Like the word “need”, I’ve noticed a few uncomfortable terms being used in the world of customer service and the workplace. For a long time I’ve felt that people are effectively turning into machines or zombies, if for no other reason than they talk like they’re reading from a script. (I’d spent just over a week in telesales many years ago, and having to read from a script – and nothing but the script – was one of the most demeaning things I’ve ever done.)
One of these other terms is the word “happy“, often used as follows:
Are you happy to do that?
Are you happy for me to put you forward..?
Are you happy to pay the charges?
I don’t know about you, but I have a problem with being told how to feel – which is pretty much what people who say these things are trying to do – when confronted with something I really don’t like the sound of. And it always seems to involve screwing you over in some way: whether you’re being charged for something you don’t want, or you’re being inconvenienced, somehow you’re meant to be “happy” about it.
The first memorable instance of this happening with me was with a previous umbrella company: I had been having problems with a very bad client who owed me money, and nobody – the agent involved or the client – wanted to clarify when I’d get paid. The umbrella company’s suggestion was that I take an advance, which they would do for a fee (as most umbrella companies would). The oh-so-helpful person on the other end kept suggesting that I was “happy” to be charged for taking an advance on money I was owed. I reiterated over and over,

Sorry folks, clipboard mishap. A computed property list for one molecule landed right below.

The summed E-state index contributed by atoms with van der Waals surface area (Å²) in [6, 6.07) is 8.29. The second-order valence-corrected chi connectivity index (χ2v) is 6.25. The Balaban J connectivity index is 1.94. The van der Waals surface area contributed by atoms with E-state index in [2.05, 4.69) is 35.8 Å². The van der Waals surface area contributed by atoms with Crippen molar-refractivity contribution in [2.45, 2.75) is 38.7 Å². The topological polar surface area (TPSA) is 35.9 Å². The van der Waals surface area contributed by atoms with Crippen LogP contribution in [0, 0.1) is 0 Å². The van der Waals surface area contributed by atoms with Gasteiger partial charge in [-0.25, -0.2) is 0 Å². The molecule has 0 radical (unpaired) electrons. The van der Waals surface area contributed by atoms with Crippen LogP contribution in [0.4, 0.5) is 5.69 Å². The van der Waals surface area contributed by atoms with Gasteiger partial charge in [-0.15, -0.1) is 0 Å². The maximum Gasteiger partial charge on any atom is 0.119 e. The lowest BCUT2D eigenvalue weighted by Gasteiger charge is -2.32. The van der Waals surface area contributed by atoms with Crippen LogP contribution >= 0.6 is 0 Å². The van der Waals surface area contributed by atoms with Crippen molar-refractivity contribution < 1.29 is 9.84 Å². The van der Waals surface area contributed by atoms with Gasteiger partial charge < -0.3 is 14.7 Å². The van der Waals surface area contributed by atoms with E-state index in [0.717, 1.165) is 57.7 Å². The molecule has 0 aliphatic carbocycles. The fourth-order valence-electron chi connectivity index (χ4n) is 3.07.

No, I’m not happy about it, but it looks like I’ll have to [pay the charge so I’d have some money].
Actually, you’re more likely to hear someone suggest you’re “happy” as part of a statement, rather than a question:
So you’re happy with that?
to which one’s automatic response (if they’re not careful) is “yes”.
It sounds a lot like some kind of neurolinguistic programming (NLP), in the sense that they’re not asking you whether you’re really happy with something: it’s more like they’re insisting you feel happy about it – or more to the point, that your reaction to this particular thing is happy.
It’s a similar kind of thing to those “do you wanna” questions that people in your workplace often ask, which aren’t actually questions but commands. If you don’t believe me, or you think I’m mad, just try telling them no the next time someone uses it on you, or at the very least ask them to clarify what they mean. You’ll probably find that they’re not asking you at all: they just heard the mantra “ask, don’t tell” and interpreted it as using questions to get people to do what they want.
I’ve since made a point of clarifying that I’m “okay” with doing something if I agree with it, but I also clarify that I’m not necessarily happy about it. Because there’s no telling what else they’ll suggest you’re happy with, further down the line.